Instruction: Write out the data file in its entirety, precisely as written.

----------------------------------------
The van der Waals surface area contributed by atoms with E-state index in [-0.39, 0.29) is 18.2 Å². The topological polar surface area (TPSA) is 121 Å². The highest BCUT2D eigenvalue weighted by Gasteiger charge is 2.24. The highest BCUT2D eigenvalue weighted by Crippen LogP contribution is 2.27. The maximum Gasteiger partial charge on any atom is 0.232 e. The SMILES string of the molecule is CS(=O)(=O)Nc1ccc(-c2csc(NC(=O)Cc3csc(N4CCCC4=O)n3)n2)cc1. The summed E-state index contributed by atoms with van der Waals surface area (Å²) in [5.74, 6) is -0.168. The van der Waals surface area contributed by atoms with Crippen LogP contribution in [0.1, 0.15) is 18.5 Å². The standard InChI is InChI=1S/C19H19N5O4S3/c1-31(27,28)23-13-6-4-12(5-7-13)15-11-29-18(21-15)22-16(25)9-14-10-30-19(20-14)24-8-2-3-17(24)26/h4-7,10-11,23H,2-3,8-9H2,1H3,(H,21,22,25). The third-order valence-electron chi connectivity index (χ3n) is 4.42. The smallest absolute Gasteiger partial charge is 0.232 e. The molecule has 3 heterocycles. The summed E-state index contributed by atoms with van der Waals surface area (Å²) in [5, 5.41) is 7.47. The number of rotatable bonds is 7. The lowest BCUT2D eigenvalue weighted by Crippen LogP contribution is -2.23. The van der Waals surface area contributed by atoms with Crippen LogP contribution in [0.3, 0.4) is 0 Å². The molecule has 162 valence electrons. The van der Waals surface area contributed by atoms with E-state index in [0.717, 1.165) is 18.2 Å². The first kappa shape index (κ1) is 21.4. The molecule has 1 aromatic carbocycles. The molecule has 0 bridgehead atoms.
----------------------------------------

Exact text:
The van der Waals surface area contributed by atoms with E-state index in [-0.39, 0.29) is 18.2 Å². The topological polar surface area (TPSA) is 121 Å². The highest BCUT2D eigenvalue weighted by Gasteiger charge is 2.24. The highest BCUT2D eigenvalue weighted by Crippen LogP contribution is 2.27. The maximum Gasteiger partial charge on any atom is 0.232 e. The SMILES string of the molecule is CS(=O)(=O)Nc1ccc(-c2csc(NC(=O)Cc3csc(N4CCCC4=O)n3)n2)cc1. The summed E-state index contributed by atoms with van der Waals surface area (Å²) in [5.74, 6) is -0.168. The van der Waals surface area contributed by atoms with Crippen LogP contribution in [0.1, 0.15) is 18.5 Å². The standard InChI is InChI=1S/C19H19N5O4S3/c1-31(27,28)23-13-6-4-12(5-7-13)15-11-29-18(21-15)22-16(25)9-14-10-30-19(20-14)24-8-2-3-17(24)26/h4-7,10-11,23H,2-3,8-9H2,1H3,(H,21,22,25). The third-order valence-electron chi connectivity index (χ3n) is 4.42. The smallest absolute Gasteiger partial charge is 0.232 e. The molecule has 3 heterocycles. The summed E-state index contributed by atoms with van der Waals surface area (Å²) in [5, 5.41) is 7.47. The number of rotatable bonds is 7. The lowest BCUT2D eigenvalue weighted by Crippen LogP contribution is -2.23. The van der Waals surface area contributed by atoms with Crippen LogP contribution in [0.3, 0.4) is 0 Å². The molecule has 162 valence electrons. The van der Waals surface area contributed by atoms with E-state index in [0.717, 1.165) is 18.2 Å². The first kappa shape index (κ1) is 21.4. The molecule has 1 aromatic carbocycles. The molecule has 0 bridgehead atoms.